Under the circumstances the statement might be interpreted in several ways. The statement might reasonably be interpreted as an insult directed at Krieger, the Oregon detective. Krieger had previously arrested defendant and his girlfriend in connection with the child abuse case. Due to defendant's prior history and his existing dislike of Krieger, defendant's actions and statements might reasonably be interpreted as expressing an unwillingness to cooperate with Krieger concerning the Oregon child abuse case. Finally, as defendant contends, the statement might be an attempt by defendant to assert either his right to silence or his right to counsel in the Rasdal murder.

Faced with an ambiguous invocation of the right to counsel, Villani acted reasonably when he questioned defendant to determine if he was asserting his Miranda rights...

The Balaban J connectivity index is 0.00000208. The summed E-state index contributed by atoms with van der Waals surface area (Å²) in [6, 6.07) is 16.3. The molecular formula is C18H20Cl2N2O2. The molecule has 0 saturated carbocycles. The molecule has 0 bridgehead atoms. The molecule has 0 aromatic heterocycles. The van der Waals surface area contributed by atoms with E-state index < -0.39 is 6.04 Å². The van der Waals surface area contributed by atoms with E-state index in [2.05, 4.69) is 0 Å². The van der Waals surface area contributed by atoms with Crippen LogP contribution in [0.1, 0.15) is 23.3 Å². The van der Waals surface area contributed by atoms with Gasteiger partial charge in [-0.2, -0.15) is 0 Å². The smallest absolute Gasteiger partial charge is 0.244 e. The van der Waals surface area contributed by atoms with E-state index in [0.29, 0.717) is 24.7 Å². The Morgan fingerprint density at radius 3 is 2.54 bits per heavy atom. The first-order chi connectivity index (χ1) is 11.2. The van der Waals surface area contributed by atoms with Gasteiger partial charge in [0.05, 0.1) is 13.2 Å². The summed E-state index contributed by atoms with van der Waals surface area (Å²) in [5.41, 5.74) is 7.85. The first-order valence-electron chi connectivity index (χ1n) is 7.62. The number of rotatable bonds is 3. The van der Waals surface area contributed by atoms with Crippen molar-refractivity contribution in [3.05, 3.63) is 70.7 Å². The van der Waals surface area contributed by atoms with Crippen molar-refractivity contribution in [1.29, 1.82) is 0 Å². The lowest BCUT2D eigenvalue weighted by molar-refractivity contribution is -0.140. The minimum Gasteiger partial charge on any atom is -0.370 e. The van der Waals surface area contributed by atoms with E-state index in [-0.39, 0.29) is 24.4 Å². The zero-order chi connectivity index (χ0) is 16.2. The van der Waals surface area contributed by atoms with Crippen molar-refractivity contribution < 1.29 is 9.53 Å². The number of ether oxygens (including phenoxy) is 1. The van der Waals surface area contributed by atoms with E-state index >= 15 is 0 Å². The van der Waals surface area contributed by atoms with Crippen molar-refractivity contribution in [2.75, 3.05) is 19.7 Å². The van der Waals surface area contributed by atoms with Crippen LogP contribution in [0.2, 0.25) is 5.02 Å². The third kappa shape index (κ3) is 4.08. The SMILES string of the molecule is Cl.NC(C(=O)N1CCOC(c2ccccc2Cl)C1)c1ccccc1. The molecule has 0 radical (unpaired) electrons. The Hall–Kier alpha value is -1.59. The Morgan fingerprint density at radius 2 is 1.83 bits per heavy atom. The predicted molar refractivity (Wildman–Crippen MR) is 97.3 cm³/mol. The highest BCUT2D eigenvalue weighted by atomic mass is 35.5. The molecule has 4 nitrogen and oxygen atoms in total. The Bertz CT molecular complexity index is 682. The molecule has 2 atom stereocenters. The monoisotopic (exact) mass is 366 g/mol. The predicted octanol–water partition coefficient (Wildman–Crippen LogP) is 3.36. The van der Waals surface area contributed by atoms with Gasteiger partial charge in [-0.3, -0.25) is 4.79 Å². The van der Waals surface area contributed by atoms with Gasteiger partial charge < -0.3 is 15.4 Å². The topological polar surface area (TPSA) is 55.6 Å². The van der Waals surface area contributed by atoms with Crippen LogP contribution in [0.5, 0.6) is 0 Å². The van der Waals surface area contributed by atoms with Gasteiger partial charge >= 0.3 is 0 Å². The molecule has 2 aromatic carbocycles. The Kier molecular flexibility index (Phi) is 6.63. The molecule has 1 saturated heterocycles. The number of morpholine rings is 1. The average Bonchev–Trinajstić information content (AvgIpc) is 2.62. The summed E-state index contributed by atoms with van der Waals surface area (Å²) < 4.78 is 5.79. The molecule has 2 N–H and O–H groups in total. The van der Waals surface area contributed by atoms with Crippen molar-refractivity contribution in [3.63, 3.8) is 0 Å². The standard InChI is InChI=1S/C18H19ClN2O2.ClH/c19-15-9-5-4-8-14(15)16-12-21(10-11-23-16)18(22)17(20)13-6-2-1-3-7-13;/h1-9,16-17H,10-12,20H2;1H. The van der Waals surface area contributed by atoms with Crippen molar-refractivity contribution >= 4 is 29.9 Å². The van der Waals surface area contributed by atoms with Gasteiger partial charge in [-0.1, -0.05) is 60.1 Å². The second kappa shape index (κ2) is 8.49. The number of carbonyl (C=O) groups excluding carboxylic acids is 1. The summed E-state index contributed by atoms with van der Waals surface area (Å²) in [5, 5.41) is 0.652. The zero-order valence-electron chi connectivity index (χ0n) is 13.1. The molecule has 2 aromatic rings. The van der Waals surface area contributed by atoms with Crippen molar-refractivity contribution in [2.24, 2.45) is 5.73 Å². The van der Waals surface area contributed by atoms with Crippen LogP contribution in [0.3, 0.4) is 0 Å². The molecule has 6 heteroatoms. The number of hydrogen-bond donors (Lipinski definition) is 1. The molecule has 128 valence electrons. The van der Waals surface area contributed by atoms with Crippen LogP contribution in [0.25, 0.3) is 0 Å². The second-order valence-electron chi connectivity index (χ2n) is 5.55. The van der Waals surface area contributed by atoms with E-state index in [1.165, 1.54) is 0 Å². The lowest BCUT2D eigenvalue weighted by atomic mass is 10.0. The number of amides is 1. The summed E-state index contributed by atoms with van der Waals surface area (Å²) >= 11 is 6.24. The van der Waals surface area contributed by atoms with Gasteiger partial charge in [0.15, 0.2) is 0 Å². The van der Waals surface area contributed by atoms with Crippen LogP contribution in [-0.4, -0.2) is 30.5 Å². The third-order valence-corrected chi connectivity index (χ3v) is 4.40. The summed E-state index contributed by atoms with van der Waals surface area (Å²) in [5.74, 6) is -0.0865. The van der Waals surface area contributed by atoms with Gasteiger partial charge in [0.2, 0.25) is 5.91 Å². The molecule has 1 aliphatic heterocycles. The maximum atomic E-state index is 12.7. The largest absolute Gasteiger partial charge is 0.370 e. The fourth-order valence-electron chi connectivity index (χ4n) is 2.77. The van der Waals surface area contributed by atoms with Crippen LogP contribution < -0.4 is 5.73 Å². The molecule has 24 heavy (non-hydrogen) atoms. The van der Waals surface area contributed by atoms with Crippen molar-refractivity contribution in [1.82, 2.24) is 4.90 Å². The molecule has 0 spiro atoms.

There is substantial evidence to support the trial court's finding [that the waiver was voluntary, and knowingly and intelligently given]. The record shows that Villani questioned defendant for approximately 15 minutes to determine if defendant was asserting his Miranda rights. During this time Villani informed defendant that the detectives from California were not interested in the Oregon child abuse case, asked if the statements the defendant made at the trailer constituted a request for an attorney, and inquired if the statements were directed at the Oregon or California detectives. Villani's initial interview of the defendant on January 28 was for the purpose of determining if the defendant was invoking his right to counsel. Villani's questioning was not coercive and was of short duration. At the conclusion of the brief interview defendant agreed to talk to the California detectives concerning Rasdal's murder.